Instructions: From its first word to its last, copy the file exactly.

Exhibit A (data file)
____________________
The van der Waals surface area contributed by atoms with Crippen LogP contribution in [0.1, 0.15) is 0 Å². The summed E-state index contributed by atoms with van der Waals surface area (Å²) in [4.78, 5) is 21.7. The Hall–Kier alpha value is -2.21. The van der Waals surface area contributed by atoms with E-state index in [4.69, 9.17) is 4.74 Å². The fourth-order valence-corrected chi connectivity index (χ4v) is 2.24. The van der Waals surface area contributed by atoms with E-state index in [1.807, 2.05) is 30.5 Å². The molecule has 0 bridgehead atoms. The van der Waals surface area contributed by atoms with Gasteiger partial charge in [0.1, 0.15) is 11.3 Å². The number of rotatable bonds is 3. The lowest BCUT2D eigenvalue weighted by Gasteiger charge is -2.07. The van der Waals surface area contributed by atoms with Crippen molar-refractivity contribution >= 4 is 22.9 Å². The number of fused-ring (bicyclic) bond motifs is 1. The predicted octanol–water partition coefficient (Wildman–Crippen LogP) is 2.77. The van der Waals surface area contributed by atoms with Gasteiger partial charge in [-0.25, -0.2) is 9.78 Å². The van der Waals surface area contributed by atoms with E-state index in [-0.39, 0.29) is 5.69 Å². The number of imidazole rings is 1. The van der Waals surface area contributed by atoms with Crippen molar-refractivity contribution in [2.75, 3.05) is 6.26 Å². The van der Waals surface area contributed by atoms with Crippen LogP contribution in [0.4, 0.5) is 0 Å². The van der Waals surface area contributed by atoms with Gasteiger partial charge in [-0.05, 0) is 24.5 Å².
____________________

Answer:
The van der Waals surface area contributed by atoms with Crippen LogP contribution in [0.1, 0.15) is 0 Å². The summed E-state index contributed by atoms with van der Waals surface area (Å²) in [4.78, 5) is 21.7. The Hall–Kier alpha value is -2.21. The van der Waals surface area contributed by atoms with E-state index in [4.69, 9.17) is 4.74 Å². The fourth-order valence-corrected chi connectivity index (χ4v) is 2.24. The van der Waals surface area contributed by atoms with E-state index in [1.807, 2.05) is 30.5 Å². The molecule has 0 bridgehead atoms. The van der Waals surface area contributed by atoms with Gasteiger partial charge in [0.1, 0.15) is 11.3 Å². The number of rotatable bonds is 3. The lowest BCUT2D eigenvalue weighted by Gasteiger charge is -2.07. The van der Waals surface area contributed by atoms with Crippen molar-refractivity contribution >= 4 is 22.9 Å². The number of fused-ring (bicyclic) bond motifs is 1. The predicted octanol–water partition coefficient (Wildman–Crippen LogP) is 2.77. The van der Waals surface area contributed by atoms with Gasteiger partial charge in [-0.25, -0.2) is 9.78 Å². The van der Waals surface area contributed by atoms with E-state index in [-0.39, 0.29) is 5.69 Å². The number of imidazole rings is 1. The van der Waals surface area contributed by atoms with Crippen molar-refractivity contribution in [2.75, 3.05) is 6.26 Å². The van der Waals surface area contributed by atoms with Crippen LogP contribution in [0.4, 0.5) is 0 Å². The van der Waals surface area contributed by atoms with Gasteiger partial charge in [-0.05, 0) is 24.5 Å².